Bosses at Aberdeen’s main bus operator have apologised for the firm’s failings.
First Aberdeen was hauled in front of the Scottish Traffic Commissioner at the Town House yesterday and fined £50,000.
Due to complaints to Bus User Scotland, independent monitoring of the firm was carried out for a number of services.
The public inquiry had to be moved from committee room four at the Town House to the council chambers due to the number of members of the public who turned up.
Managing director Andrew Jarvis, regional managing director David Alexander and the firm’s operations director David Phillips were among those at the meeting.
Joan Aitken, Scottish Traffic Commissioner, told the chamber she wasn’t looking to revoke First Aberdeen’s Licence – but said the firm had admitted to letting the public down.
During the meeting, Mr Jarvis said he apologised to the people of Aberdeen over the failures and said they were doing everything they can to improve.
Afterwards Mr Jarvis said: “I think it was a fair decision. I do apologise for the difficulties we had last summer.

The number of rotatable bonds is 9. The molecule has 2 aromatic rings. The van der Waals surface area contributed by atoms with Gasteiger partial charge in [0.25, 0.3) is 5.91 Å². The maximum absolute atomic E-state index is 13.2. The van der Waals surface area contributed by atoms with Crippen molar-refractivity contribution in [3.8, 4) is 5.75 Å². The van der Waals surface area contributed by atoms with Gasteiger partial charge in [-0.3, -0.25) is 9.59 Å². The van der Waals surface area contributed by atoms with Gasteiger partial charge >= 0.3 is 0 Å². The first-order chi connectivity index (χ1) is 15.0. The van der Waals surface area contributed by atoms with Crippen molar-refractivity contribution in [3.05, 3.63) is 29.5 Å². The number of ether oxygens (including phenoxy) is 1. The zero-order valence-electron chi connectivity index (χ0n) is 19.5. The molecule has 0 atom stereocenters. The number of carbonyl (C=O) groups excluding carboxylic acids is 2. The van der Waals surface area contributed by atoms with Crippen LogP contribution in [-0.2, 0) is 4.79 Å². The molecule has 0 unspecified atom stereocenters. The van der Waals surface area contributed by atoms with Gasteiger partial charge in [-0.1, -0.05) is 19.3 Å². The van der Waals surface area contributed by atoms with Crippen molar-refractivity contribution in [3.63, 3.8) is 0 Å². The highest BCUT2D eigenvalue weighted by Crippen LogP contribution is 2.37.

“We are trying to put 2018 behind us and move forward for 2019.
“We were brought up because we had failed to operate some journeys through the summer of last year, in particular July, August and September. Our big issue was then. All our stats now are showing us things are getting better.”
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He added: “Days like yesterday, where we had the snow and crashes everywhere, we can’t do anything about that.
“Our services would have been awful yesterday morning because of that and the conditions of the road.
“The number of journey cancellations have come right down as we are getting more on top of the situation. If people are inconvenienced, we apologise for that.
“We are doing everything we can to get back to the level of performance we were at prior to June last year.”
Mr Jarvis said he thought staff turnover had increased by more than 50% since the strike last year. First Aberdeen lost around 70 drivers in the months after the industrial action over pay and conditions.
Ms Aitken told the public inquiry she wanted to fine the company as much as £62,000, but took into account the firm’s admission of failings.
She said: “What we have here is First Aberdeen, the operator, coming to me with their hands up. It makes a difference as not everyone does this.
“There has been candour towards me in terms of admitting things have not gone well in 2018 and the public have been let down.”
She added: “I think a figure of £50,000 might mark this as serious for the people of Aberdeen.
“For members of the public, I’m going to make an order which requires First Aberdeen to pay £50,000.
“The payment will be made to the Scottish Government and go into the public funds.”
First Aberdeen has been given 28 days to pay the fine.